Juvenile zebra finches can use multiple strategies to learn the same song.

Field Research Center, The Rockefeller University, 495 Tyrrel Road, Millbrook, NY 12545, USA.
Proceedings of the National Academy of Sciences (Impact Factor: 9.81). 01/2005; 101(52):18177-82. DOI: 10.1073/pnas.0408065101
Source: PubMed

ABSTRACT Does the ontogeny of vocal imitation follow a set program that, given a target sound, unfolds in a predictable manner, or is it more like problem solving, with many possible solutions? We report that juvenile male zebra finches, Taeniopygia guttata, can master their imitation of the same song in various ways; these developmental trajectories are sensitive to the social setting in which the bird grows up. A variety of vocal developmental trajectories have also been described in infants. Are these many ways to learn unique to the vocal domain or a hallmark of advanced brain function?

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    ABSTRACT: During song learning, vocal patterns are matched to an auditory memory acquired from a tutor, a process involving sensorimotor feedback. Song sensorimotor learning and song production of birds is controlled by a set of interconnected brain nuclei, the song control system. In male zebra finches, the beginning of the sensorimotor phase of song learning parallels an increase of the brain-derived neurotrophic factor (BDNF) in just one part of the song control system, the forebrain nucleus HVC. We report here that transient BDNF-mRNA upregulation in the HVC results in a maximized copying of song syllables. Each treated bird shows motor learning to an extent similar to that of the selected best learners among untreated zebra finches. Because this result was not found following BDNF overexpression in the target areas of HVC within the song system, HVC-anchored mechanisms are limiting sensorimotor vocal learning.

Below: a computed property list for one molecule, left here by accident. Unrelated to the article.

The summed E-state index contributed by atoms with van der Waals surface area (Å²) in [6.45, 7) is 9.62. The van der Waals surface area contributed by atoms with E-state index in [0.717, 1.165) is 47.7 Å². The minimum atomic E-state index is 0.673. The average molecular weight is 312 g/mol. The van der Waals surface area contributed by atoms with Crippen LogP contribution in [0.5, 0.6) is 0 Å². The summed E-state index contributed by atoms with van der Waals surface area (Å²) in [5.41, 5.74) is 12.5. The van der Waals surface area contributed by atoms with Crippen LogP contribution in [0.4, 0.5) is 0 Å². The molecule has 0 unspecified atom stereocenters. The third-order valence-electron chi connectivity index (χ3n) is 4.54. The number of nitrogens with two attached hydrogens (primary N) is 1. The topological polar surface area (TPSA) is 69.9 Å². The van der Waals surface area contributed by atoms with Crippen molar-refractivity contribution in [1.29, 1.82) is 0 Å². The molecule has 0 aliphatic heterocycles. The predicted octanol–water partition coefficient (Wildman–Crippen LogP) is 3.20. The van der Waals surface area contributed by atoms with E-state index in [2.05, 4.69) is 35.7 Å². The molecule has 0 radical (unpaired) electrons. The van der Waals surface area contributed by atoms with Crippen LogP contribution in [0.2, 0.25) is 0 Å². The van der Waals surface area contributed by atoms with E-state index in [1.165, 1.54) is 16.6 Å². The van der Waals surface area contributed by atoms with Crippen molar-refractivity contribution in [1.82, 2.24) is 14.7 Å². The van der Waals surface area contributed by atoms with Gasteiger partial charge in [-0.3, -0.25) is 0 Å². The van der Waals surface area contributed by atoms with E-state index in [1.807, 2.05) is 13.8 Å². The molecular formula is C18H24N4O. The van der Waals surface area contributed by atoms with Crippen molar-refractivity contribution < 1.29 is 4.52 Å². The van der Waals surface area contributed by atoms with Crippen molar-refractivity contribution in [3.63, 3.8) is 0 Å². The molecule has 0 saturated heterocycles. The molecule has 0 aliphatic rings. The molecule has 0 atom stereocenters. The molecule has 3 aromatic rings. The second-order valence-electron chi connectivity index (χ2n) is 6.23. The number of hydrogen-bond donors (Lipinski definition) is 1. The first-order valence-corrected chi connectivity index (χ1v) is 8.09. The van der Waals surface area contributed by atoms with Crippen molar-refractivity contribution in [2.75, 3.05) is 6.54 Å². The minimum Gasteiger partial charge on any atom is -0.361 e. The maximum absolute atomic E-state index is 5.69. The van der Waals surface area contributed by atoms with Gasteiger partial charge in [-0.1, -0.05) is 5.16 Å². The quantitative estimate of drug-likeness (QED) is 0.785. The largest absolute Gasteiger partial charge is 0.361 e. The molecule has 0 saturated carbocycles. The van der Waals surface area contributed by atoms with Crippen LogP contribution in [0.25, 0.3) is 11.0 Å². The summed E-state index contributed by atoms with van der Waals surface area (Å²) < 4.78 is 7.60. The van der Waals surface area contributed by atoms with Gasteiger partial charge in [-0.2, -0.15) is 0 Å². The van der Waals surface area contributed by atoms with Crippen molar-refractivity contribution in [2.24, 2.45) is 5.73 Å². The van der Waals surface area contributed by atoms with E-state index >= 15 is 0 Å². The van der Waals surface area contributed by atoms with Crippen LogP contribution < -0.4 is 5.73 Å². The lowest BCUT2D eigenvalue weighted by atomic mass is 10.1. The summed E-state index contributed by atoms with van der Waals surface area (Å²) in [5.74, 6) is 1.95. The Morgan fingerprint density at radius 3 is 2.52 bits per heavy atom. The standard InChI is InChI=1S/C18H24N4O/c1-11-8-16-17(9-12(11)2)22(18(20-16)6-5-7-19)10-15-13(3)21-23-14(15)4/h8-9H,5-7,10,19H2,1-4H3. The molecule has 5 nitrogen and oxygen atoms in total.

European Journal of Neuroscience 08/2013; DOI:10.1111/ejn.12329 · 3.67 Impact Factor
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    ABSTRACT: Vocal imitation in songbirds exhibits interesting parallels to infant speech development and is currently the model system of choice for exploring the behavioural, molecular and electrophysiological substrates of vocal learning. Among songbirds, the Zebra Finch (Taeniopygia guttata) is currently used as the `flying mouse' of birdsong research. Only males sing and they develop their song primarily during a short sensitive period in early life. They learn their speciesspecific song patterns by memorizing and imitating the songs of conspecifics, mainly adults. Since Immelmann's pioneering work, thousands of zebra finches have been raised in strictly controlled auditory environments to examine how their experience affected their songs. In this article, I review the different experimental procedures that have been used in the laboratory to study the social influences on song learning in the Zebra Finch. Poor song learning was observed using passive playback of taped songs, whereas self-eliciting exposure using operant tutoring techniques induced significant learning, but with a high interindividual variability. The success of the training paradigm is often measured by the quality of imitation of the songs to which the young bird is exposed. Using empirical evidence from the field and the laboratory, I will also discuss this issue, by summarizing possible advantages and disadvantages of producing a perfect imitation. So far, the best method to get a close copy of a song model in the Zebra Finch is to place a single young bird with an adult male. This situation, which is rather unnatural, does not meet the criteria for precise control necessary in experimental conditions. Optimizing the methods used to train a zebra finch to learn a song, in order to be able to predict the imitation success, will improve our understanding of the dynamics of vocal production learning. It would also consolidate this species as a research model of relevance to human speech development and disorders. Keywords: Zebra Finch; birdsong; learning; development; memory; social influences
    Interaction Studies 12/2010; 12(2):324-350. DOI:10.1075/is.12.2.07der · 1.11 Impact Factor
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Aug 21, 2014